Conversion of Saul
The mention of Damascus proves the gospel had now spread to Syria and this rapid spread had been partly due to persecution.
Saul’s intention was to apprehend believers (believing Jews) and bring them bound to Jerusalem (100 miles) by the authority of the chief priest.
The light that shone around him was from heaven and was a revelation of the glorious body of the risen Christ (like the transfiguration and Christ’s appearing to John in Revelation).
Christ spoke accusing Paul of persecuting himself.
This appearance was important because it was his initial conversion and call to apostleship (an apostle had to have seen and be called by Christ personally). See also Acts 22:5-11, 26:14ff and I Cor.15:9,10.
Saul knew it was the Lord when he declared himself to be Jesus.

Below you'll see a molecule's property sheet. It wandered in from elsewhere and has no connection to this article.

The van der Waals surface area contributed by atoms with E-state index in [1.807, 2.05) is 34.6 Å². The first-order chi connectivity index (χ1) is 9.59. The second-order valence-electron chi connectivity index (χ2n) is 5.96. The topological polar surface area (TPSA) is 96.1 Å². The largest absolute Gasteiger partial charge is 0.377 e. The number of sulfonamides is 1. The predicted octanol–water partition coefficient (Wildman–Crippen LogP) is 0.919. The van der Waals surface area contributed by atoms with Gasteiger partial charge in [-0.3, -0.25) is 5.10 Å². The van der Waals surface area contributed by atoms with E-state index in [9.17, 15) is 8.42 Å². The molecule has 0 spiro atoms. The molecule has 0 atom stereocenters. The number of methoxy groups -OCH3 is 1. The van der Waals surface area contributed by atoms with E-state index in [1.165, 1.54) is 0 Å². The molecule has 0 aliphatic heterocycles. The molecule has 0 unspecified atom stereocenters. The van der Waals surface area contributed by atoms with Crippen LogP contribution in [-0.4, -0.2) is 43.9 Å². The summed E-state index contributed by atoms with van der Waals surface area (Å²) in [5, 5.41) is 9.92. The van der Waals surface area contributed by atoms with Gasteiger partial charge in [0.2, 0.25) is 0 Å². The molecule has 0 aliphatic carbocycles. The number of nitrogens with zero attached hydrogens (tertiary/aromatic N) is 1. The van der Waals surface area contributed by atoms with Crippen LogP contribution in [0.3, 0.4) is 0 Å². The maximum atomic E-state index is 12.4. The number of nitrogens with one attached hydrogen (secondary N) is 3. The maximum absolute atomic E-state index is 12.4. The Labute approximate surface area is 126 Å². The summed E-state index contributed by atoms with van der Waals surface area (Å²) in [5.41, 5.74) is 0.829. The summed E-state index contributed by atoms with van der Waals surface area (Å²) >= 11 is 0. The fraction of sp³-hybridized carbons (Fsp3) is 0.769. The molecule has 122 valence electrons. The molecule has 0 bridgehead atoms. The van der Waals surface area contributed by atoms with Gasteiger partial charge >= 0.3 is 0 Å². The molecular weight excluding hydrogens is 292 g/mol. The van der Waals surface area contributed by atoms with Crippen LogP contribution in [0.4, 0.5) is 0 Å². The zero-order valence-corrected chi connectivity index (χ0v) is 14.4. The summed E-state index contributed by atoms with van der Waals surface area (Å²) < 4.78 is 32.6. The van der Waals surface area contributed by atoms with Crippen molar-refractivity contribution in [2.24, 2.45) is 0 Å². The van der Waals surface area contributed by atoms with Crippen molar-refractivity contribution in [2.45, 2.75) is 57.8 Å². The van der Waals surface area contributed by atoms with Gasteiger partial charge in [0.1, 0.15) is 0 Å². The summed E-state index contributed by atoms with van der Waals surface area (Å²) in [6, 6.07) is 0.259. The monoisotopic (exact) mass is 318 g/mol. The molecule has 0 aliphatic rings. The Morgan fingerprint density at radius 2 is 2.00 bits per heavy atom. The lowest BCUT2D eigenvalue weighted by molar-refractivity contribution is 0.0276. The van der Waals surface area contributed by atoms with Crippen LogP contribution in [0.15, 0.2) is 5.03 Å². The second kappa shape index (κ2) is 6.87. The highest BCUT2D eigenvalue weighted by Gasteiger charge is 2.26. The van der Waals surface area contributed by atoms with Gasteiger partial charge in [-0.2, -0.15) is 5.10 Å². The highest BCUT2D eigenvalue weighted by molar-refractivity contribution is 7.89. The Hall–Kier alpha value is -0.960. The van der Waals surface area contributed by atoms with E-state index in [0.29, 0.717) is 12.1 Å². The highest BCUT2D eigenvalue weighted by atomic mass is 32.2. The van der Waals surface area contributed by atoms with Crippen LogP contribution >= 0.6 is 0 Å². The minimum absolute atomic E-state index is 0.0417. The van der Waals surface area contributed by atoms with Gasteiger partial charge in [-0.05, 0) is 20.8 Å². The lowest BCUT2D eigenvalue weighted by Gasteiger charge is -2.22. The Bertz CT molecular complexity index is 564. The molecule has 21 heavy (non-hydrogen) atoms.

To kick against the pricks, a picture from animal husbandry, means to resist Christ and his work either in the conscience or providence or his people.
Initially it appears Paul did not know who spoke and he was seeking instruction regarding his own salvation.
The men with Saul heard the voice but did not really hear it (Isaiah 6:9) and saw the light but “no man”. The revelation and real illumination was only for Paul (II Cor.4:6).
We think Paul was struck blind as a sign of his own blindness and to show God’s power, humble him and then heal him (Deut.28:28, Rev.3:17) Others struck with blindness were the Sodomites (Gen.19:11), the sorcerer Elymas (Acts 13:11)and the syrian soldiers (II Kings 6:18).
Paul did not eat or drink for three days because of the massive spiritual upheaval and probably mourning over his sin and as an aid to prayer.
Saul’s conversion was anything but the norm and truly supernatural and unique because he was to be a special example of grace(I Tim.1:13-15), told how much he would suffer and be specially used by God as a master church builder. It would also become well known as his persecution was (Acts 9:21).
Next study (DV) Saturday April 27th on Acts 9:10-22